The United States on Friday warned of a dangerous increase in tensions on the undemarcated border between Sudan and South Sudan after reports of clashes between the two sides. Washington is "deeply concerned" by the reported incidents in disputed border areas between South Sudan's Upper Nile state and Sudan's Blue Nile, the US embassy in Khartoum said. These included "reports of Sudanese ... read more

Marsh plants actively engineer their landscape

Advance promises to expand biological control of crop pests

Buffaloes a divisive link to Hong Kong's past

Mexico to slaughter a half million chickens over bird flu

Quantifying Sediment From 2011 Flood Into Louisianas Wetlands

Japanese scientists hunt for groundwater

Landslides delivered preferred upstream habitats for coho salmon

Middle East river basin has lost Dead Sea-sized quantity of water

US protesters urge Obama to act on global warming

Senators propose first US carbon tax

GAO: Climate Change a risk for the U.S.

Americans back climate change regulation, not taxes

Cities can reduce greenhouse gas emissions by 70 percent

Bulgarians protest high energy costs

Genscape Announces Strategic Partnership with Murex to Create Supply of QAP-A RINS

Diageo Transitions to 100 Percent Renewable Electricity at its North American HQ

Herty Advanced Materials Opens First New Pellet Mill

California is the Top State in US for Advanced Biofuel Companies

Newly discovered plant structure may lead to improved biofuel processing

Hydrothermal liquefaction - the most promising path to a sustainable bio-oil production

Four guilty of manslaughter in Italy quake trial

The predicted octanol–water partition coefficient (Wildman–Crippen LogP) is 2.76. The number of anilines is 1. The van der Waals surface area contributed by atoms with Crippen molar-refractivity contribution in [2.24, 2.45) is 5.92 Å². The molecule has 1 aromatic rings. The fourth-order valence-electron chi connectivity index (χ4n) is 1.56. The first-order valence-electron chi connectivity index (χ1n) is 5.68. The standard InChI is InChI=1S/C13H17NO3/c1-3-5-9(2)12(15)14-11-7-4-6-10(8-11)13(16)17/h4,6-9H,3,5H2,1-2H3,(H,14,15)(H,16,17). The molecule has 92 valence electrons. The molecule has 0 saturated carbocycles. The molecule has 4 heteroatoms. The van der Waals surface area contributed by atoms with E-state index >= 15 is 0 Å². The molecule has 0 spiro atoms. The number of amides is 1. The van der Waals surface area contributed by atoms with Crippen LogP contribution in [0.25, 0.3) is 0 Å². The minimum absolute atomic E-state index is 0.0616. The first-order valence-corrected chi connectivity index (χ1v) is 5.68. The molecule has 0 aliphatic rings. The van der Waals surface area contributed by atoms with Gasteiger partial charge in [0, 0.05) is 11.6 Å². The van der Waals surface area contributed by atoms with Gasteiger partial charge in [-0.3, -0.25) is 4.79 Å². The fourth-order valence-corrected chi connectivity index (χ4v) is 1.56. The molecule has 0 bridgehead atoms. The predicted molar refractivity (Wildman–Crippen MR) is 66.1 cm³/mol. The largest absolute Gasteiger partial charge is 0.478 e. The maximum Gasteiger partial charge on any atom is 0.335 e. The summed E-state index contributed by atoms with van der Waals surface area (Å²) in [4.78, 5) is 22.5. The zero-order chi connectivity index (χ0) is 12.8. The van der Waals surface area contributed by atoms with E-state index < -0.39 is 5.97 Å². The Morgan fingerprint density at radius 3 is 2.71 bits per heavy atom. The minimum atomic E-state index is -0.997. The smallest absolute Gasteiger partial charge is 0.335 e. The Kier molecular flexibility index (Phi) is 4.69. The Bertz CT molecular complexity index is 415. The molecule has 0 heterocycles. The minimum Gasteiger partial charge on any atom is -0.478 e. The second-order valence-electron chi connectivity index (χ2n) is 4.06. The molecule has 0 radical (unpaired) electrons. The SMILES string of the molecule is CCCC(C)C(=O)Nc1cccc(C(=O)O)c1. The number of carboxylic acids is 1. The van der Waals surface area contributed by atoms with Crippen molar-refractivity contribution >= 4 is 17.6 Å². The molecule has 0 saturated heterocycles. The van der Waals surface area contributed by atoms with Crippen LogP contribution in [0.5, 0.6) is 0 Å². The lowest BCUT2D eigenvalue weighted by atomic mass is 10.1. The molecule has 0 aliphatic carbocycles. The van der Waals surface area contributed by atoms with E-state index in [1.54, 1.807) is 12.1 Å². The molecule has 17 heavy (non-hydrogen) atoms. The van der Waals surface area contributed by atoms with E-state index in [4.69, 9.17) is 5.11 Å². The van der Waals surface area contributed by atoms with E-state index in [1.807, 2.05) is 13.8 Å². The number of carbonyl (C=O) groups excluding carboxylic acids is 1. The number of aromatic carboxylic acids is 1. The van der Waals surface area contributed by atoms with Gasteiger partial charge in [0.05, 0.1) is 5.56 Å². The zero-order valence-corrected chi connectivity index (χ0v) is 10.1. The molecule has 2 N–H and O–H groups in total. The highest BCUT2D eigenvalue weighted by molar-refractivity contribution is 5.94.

Warning of emergency alert system hacks

No health effects from Fukushima: Japan researcher

Aid trickles into tsunami-hit Solomons despite aftershocks

Live ammunition found at Mozambique rubbish dump

Bisphenol A may not be negatively affecting humans: studies

Anxiety drug pollution makes fish go rogue: study

Philippine development sparks 'sunset' protest

Hong Kong Disneyland turns a profit for first time

British government split on dealing with China: report

Myanmar rejects 'white phosphorus' claim report

Private gold prospecting catching on

The content herein, unless otherwise known to be public domain, are Copyright 1995-2012 - Space Media Network. AFP, UPI and IANS news wire stories are copyright Agence France-Presse, United Press International and Indo-Asia News Service. ESA Portal Reports are copyright European Space Agency. All NASA sourced material is public domain. Additional copyrights may apply in whole or part to other bona fide parties. Advertising does not imply endorsement,agreement or approval of any opinions, statements or information provided by Space Media Network on any Web page published or hosted by Space Media Network. Privacy Statement